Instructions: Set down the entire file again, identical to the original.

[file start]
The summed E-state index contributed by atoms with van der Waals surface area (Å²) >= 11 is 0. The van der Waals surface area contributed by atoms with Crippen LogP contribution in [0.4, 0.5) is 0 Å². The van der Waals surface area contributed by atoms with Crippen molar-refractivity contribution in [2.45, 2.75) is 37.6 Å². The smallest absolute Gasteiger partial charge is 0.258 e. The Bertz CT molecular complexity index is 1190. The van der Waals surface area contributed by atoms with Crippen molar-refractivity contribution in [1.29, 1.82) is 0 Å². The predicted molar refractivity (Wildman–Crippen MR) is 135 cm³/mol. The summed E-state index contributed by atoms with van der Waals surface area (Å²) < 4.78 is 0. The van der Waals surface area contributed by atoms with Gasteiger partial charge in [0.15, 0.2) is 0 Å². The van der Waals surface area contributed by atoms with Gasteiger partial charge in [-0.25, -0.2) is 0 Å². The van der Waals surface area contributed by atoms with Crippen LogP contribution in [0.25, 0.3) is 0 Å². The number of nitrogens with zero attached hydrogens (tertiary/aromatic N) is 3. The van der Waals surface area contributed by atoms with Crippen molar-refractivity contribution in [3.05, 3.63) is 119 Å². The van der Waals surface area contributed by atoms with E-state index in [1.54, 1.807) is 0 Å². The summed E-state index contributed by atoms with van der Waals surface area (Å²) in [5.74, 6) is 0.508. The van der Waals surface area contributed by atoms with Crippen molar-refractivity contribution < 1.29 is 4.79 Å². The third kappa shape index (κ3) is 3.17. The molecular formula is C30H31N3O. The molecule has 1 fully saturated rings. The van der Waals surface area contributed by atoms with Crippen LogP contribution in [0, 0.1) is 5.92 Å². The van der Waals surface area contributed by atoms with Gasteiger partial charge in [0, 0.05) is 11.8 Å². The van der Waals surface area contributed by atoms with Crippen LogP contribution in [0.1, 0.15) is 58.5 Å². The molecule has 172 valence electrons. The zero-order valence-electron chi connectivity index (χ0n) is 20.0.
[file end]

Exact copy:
The summed E-state index contributed by atoms with van der Waals surface area (Å²) >= 11 is 0. The van der Waals surface area contributed by atoms with Crippen LogP contribution in [0.4, 0.5) is 0 Å². The van der Waals surface area contributed by atoms with Crippen molar-refractivity contribution in [2.45, 2.75) is 37.6 Å². The smallest absolute Gasteiger partial charge is 0.258 e. The Bertz CT molecular complexity index is 1190. The van der Waals surface area contributed by atoms with Crippen molar-refractivity contribution in [1.29, 1.82) is 0 Å². The predicted molar refractivity (Wildman–Crippen MR) is 135 cm³/mol. The summed E-state index contributed by atoms with van der Waals surface area (Å²) < 4.78 is 0. The van der Waals surface area contributed by atoms with Gasteiger partial charge in [0.15, 0.2) is 0 Å². The van der Waals surface area contributed by atoms with Gasteiger partial charge in [-0.25, -0.2) is 0 Å². The van der Waals surface area contributed by atoms with Crippen LogP contribution in [0.25, 0.3) is 0 Å². The number of nitrogens with zero attached hydrogens (tertiary/aromatic N) is 3. The van der Waals surface area contributed by atoms with Crippen molar-refractivity contribution in [3.05, 3.63) is 119 Å². The van der Waals surface area contributed by atoms with E-state index in [1.54, 1.807) is 0 Å². The summed E-state index contributed by atoms with van der Waals surface area (Å²) in [5.74, 6) is 0.508. The van der Waals surface area contributed by atoms with Crippen molar-refractivity contribution < 1.29 is 4.79 Å². The third kappa shape index (κ3) is 3.17. The molecular formula is C30H31N3O. The molecule has 1 fully saturated rings. The van der Waals surface area contributed by atoms with Crippen LogP contribution in [0, 0.1) is 5.92 Å². The van der Waals surface area contributed by atoms with Gasteiger partial charge in [0, 0.05) is 11.8 Å². The van der Waals surface area contributed by atoms with Crippen LogP contribution in [0.1, 0.15) is 58.5 Å². The molecule has 172 valence electrons. The zero-order valence-electron chi connectivity index (χ0n) is 20.0.